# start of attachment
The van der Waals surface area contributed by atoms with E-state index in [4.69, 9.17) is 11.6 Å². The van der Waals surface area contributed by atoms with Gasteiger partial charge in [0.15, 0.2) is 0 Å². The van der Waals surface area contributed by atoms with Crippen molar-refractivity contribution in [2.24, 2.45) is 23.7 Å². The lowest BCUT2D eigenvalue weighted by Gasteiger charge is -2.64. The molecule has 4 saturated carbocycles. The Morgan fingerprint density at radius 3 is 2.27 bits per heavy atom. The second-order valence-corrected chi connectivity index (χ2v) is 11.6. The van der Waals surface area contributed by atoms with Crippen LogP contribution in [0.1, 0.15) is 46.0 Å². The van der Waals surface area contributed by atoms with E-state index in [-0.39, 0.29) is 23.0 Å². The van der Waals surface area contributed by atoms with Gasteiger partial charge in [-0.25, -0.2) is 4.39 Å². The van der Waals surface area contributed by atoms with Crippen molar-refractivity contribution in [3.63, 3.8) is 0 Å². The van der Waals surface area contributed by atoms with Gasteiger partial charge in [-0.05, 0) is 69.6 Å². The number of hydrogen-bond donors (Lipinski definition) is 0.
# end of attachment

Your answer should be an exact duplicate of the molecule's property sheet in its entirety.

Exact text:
The van der Waals surface area contributed by atoms with E-state index in [4.69, 9.17) is 11.6 Å². The van der Waals surface area contributed by atoms with Gasteiger partial charge in [0.15, 0.2) is 0 Å². The van der Waals surface area contributed by atoms with Crippen molar-refractivity contribution in [2.24, 2.45) is 23.7 Å². The lowest BCUT2D eigenvalue weighted by Gasteiger charge is -2.64. The molecule has 4 saturated carbocycles. The Morgan fingerprint density at radius 3 is 2.27 bits per heavy atom. The second-order valence-corrected chi connectivity index (χ2v) is 11.6. The van der Waals surface area contributed by atoms with Crippen LogP contribution in [0.1, 0.15) is 46.0 Å². The van der Waals surface area contributed by atoms with E-state index in [-0.39, 0.29) is 23.0 Å². The van der Waals surface area contributed by atoms with Gasteiger partial charge in [-0.25, -0.2) is 4.39 Å². The van der Waals surface area contributed by atoms with Crippen molar-refractivity contribution in [3.63, 3.8) is 0 Å². The van der Waals surface area contributed by atoms with Gasteiger partial charge in [-0.05, 0) is 69.6 Å². The number of hydrogen-bond donors (Lipinski definition) is 0.